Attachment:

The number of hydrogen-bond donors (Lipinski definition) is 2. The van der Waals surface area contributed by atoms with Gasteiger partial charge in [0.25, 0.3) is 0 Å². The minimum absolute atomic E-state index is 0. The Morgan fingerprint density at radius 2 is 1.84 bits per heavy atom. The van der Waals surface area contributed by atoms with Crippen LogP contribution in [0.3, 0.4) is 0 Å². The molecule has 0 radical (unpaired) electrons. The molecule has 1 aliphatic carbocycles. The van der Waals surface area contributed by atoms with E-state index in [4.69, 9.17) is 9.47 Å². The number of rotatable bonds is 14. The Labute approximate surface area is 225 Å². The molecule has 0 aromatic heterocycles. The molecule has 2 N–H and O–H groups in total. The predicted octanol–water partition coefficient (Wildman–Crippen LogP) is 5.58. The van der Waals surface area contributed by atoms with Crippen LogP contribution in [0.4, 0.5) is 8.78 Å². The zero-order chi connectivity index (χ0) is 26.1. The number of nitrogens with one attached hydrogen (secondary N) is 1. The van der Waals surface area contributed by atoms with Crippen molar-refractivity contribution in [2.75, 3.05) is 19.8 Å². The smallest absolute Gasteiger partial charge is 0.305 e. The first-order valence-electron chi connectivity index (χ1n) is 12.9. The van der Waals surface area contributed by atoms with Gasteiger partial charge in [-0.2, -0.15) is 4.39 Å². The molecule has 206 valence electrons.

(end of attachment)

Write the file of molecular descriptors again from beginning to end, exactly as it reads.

The number of hydrogen-bond donors (Lipinski definition) is 2. The van der Waals surface area contributed by atoms with Gasteiger partial charge in [0.25, 0.3) is 0 Å². The minimum absolute atomic E-state index is 0. The Morgan fingerprint density at radius 2 is 1.84 bits per heavy atom. The van der Waals surface area contributed by atoms with Crippen LogP contribution in [0.3, 0.4) is 0 Å². The molecule has 0 radical (unpaired) electrons. The molecule has 1 aliphatic carbocycles. The van der Waals surface area contributed by atoms with E-state index in [4.69, 9.17) is 9.47 Å². The number of rotatable bonds is 14. The Labute approximate surface area is 225 Å². The molecule has 0 aromatic heterocycles. The molecule has 2 N–H and O–H groups in total. The predicted octanol–water partition coefficient (Wildman–Crippen LogP) is 5.58. The van der Waals surface area contributed by atoms with Crippen LogP contribution in [0.4, 0.5) is 8.78 Å². The zero-order chi connectivity index (χ0) is 26.1. The number of nitrogens with one attached hydrogen (secondary N) is 1. The van der Waals surface area contributed by atoms with Crippen molar-refractivity contribution in [2.75, 3.05) is 19.8 Å². The smallest absolute Gasteiger partial charge is 0.305 e. The first-order valence-electron chi connectivity index (χ1n) is 12.9. The van der Waals surface area contributed by atoms with Gasteiger partial charge in [-0.2, -0.15) is 4.39 Å². The molecule has 206 valence electrons.